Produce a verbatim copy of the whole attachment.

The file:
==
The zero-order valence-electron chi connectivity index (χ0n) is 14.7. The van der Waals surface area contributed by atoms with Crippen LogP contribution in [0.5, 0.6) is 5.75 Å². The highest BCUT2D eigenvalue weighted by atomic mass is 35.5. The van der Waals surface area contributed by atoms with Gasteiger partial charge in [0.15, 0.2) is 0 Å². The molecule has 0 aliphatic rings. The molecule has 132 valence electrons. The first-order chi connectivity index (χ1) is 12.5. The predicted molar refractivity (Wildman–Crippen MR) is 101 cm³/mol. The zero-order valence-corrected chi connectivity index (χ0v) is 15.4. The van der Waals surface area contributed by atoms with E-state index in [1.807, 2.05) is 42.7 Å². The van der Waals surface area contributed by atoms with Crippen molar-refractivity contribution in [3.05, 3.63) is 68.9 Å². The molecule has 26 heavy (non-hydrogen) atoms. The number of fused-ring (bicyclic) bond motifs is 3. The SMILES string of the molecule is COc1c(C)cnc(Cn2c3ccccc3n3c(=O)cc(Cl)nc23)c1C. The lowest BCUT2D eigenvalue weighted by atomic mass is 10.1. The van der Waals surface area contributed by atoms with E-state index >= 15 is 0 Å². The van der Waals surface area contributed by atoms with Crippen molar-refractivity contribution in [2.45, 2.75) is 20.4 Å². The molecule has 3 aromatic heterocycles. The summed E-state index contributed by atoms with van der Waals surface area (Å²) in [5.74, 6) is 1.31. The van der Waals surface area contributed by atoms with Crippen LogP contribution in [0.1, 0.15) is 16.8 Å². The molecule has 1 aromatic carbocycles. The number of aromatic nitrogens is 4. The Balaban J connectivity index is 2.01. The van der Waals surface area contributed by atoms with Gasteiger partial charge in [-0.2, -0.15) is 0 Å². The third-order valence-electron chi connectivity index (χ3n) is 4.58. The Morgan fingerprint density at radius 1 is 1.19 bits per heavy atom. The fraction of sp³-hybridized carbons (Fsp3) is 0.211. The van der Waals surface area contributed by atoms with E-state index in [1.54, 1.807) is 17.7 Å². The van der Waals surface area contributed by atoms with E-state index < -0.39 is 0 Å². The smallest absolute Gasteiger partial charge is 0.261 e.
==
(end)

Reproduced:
The zero-order valence-electron chi connectivity index (χ0n) is 14.7. The van der Waals surface area contributed by atoms with Crippen LogP contribution in [0.5, 0.6) is 5.75 Å². The highest BCUT2D eigenvalue weighted by atomic mass is 35.5. The van der Waals surface area contributed by atoms with Gasteiger partial charge in [0.15, 0.2) is 0 Å². The molecule has 0 aliphatic rings. The molecule has 132 valence electrons. The first-order chi connectivity index (χ1) is 12.5. The predicted molar refractivity (Wildman–Crippen MR) is 101 cm³/mol. The zero-order valence-corrected chi connectivity index (χ0v) is 15.4. The van der Waals surface area contributed by atoms with E-state index in [1.807, 2.05) is 42.7 Å². The van der Waals surface area contributed by atoms with Crippen molar-refractivity contribution in [3.05, 3.63) is 68.9 Å². The molecule has 26 heavy (non-hydrogen) atoms. The number of fused-ring (bicyclic) bond motifs is 3. The SMILES string of the molecule is COc1c(C)cnc(Cn2c3ccccc3n3c(=O)cc(Cl)nc23)c1C. The lowest BCUT2D eigenvalue weighted by atomic mass is 10.1. The van der Waals surface area contributed by atoms with E-state index >= 15 is 0 Å². The van der Waals surface area contributed by atoms with Crippen molar-refractivity contribution in [2.45, 2.75) is 20.4 Å². The molecule has 3 aromatic heterocycles. The summed E-state index contributed by atoms with van der Waals surface area (Å²) in [5.74, 6) is 1.31. The van der Waals surface area contributed by atoms with Crippen LogP contribution in [0.1, 0.15) is 16.8 Å². The molecule has 1 aromatic carbocycles. The number of aromatic nitrogens is 4. The Balaban J connectivity index is 2.01. The van der Waals surface area contributed by atoms with Gasteiger partial charge in [-0.2, -0.15) is 0 Å². The third-order valence-electron chi connectivity index (χ3n) is 4.58. The Morgan fingerprint density at radius 1 is 1.19 bits per heavy atom. The fraction of sp³-hybridized carbons (Fsp3) is 0.211. The van der Waals surface area contributed by atoms with E-state index in [1.54, 1.807) is 17.7 Å². The van der Waals surface area contributed by atoms with E-state index < -0.39 is 0 Å². The smallest absolute Gasteiger partial charge is 0.261 e.